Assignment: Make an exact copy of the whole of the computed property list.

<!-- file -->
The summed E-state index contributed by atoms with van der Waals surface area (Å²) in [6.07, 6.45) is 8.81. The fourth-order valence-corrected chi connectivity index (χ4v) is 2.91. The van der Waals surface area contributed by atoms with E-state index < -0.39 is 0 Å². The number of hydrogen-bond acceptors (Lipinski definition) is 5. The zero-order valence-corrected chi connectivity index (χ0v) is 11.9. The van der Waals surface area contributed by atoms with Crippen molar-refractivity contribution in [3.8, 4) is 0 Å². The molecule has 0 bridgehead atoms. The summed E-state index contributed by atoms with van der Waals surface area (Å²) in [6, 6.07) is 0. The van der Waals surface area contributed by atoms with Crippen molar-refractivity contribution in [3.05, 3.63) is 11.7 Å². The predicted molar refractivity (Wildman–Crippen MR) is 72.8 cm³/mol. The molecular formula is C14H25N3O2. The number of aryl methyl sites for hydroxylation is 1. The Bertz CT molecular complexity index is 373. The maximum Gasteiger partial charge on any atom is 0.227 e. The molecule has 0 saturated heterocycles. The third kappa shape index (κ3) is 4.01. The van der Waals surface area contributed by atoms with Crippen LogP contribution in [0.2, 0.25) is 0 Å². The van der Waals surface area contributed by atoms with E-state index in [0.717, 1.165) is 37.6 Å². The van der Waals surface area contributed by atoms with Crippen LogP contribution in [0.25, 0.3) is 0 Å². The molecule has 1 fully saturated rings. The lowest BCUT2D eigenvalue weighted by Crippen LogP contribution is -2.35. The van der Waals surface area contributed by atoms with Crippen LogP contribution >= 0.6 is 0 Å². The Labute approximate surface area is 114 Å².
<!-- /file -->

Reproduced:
The summed E-state index contributed by atoms with van der Waals surface area (Å²) in [6.07, 6.45) is 8.81. The fourth-order valence-corrected chi connectivity index (χ4v) is 2.91. The van der Waals surface area contributed by atoms with E-state index < -0.39 is 0 Å². The number of hydrogen-bond acceptors (Lipinski definition) is 5. The zero-order valence-corrected chi connectivity index (χ0v) is 11.9. The van der Waals surface area contributed by atoms with Crippen molar-refractivity contribution in [3.8, 4) is 0 Å². The molecule has 0 bridgehead atoms. The summed E-state index contributed by atoms with van der Waals surface area (Å²) in [6, 6.07) is 0. The van der Waals surface area contributed by atoms with Crippen molar-refractivity contribution in [3.05, 3.63) is 11.7 Å². The predicted molar refractivity (Wildman–Crippen MR) is 72.8 cm³/mol. The molecular formula is C14H25N3O2. The number of aryl methyl sites for hydroxylation is 1. The Bertz CT molecular complexity index is 373. The maximum Gasteiger partial charge on any atom is 0.227 e. The molecule has 0 saturated heterocycles. The third kappa shape index (κ3) is 4.01. The van der Waals surface area contributed by atoms with Crippen LogP contribution in [0.2, 0.25) is 0 Å². The van der Waals surface area contributed by atoms with E-state index in [0.717, 1.165) is 37.6 Å². The van der Waals surface area contributed by atoms with Crippen LogP contribution in [0.25, 0.3) is 0 Å². The molecule has 1 fully saturated rings. The lowest BCUT2D eigenvalue weighted by Crippen LogP contribution is -2.35. The van der Waals surface area contributed by atoms with Crippen LogP contribution >= 0.6 is 0 Å². The Labute approximate surface area is 114 Å².